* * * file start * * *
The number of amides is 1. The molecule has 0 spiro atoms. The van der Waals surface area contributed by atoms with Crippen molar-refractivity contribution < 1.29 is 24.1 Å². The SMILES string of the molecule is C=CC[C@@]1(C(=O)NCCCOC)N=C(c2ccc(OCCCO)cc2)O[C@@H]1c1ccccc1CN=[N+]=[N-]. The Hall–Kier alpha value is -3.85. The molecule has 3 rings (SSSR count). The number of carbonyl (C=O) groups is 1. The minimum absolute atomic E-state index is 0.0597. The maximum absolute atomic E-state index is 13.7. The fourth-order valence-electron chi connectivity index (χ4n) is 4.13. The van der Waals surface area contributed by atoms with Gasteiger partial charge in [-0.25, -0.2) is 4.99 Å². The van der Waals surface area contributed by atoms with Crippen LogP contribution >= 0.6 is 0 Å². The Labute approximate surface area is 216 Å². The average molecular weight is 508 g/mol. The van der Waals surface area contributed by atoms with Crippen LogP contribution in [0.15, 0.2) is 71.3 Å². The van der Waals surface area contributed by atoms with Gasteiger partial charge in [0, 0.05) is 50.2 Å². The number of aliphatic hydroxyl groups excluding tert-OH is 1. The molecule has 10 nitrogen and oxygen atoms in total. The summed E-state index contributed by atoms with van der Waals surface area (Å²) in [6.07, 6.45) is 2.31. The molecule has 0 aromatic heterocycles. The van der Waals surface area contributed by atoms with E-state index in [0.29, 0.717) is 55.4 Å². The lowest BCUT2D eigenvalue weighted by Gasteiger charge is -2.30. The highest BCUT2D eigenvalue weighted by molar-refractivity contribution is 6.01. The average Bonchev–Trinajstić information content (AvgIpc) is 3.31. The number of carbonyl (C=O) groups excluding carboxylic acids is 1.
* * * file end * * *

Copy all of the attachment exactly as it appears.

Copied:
The number of amides is 1. The molecule has 0 spiro atoms. The van der Waals surface area contributed by atoms with Crippen molar-refractivity contribution < 1.29 is 24.1 Å². The SMILES string of the molecule is C=CC[C@@]1(C(=O)NCCCOC)N=C(c2ccc(OCCCO)cc2)O[C@@H]1c1ccccc1CN=[N+]=[N-]. The Hall–Kier alpha value is -3.85. The molecule has 3 rings (SSSR count). The number of carbonyl (C=O) groups is 1. The minimum absolute atomic E-state index is 0.0597. The maximum absolute atomic E-state index is 13.7. The fourth-order valence-electron chi connectivity index (χ4n) is 4.13. The van der Waals surface area contributed by atoms with Gasteiger partial charge in [-0.25, -0.2) is 4.99 Å². The van der Waals surface area contributed by atoms with Crippen LogP contribution >= 0.6 is 0 Å². The Labute approximate surface area is 216 Å². The average molecular weight is 508 g/mol. The van der Waals surface area contributed by atoms with Crippen LogP contribution in [0.15, 0.2) is 71.3 Å². The van der Waals surface area contributed by atoms with Gasteiger partial charge in [0, 0.05) is 50.2 Å². The number of aliphatic hydroxyl groups excluding tert-OH is 1. The molecule has 10 nitrogen and oxygen atoms in total. The summed E-state index contributed by atoms with van der Waals surface area (Å²) in [6.07, 6.45) is 2.31. The molecule has 0 aromatic heterocycles. The van der Waals surface area contributed by atoms with E-state index in [0.29, 0.717) is 55.4 Å². The lowest BCUT2D eigenvalue weighted by Gasteiger charge is -2.30. The highest BCUT2D eigenvalue weighted by molar-refractivity contribution is 6.01. The average Bonchev–Trinajstić information content (AvgIpc) is 3.31. The number of carbonyl (C=O) groups excluding carboxylic acids is 1.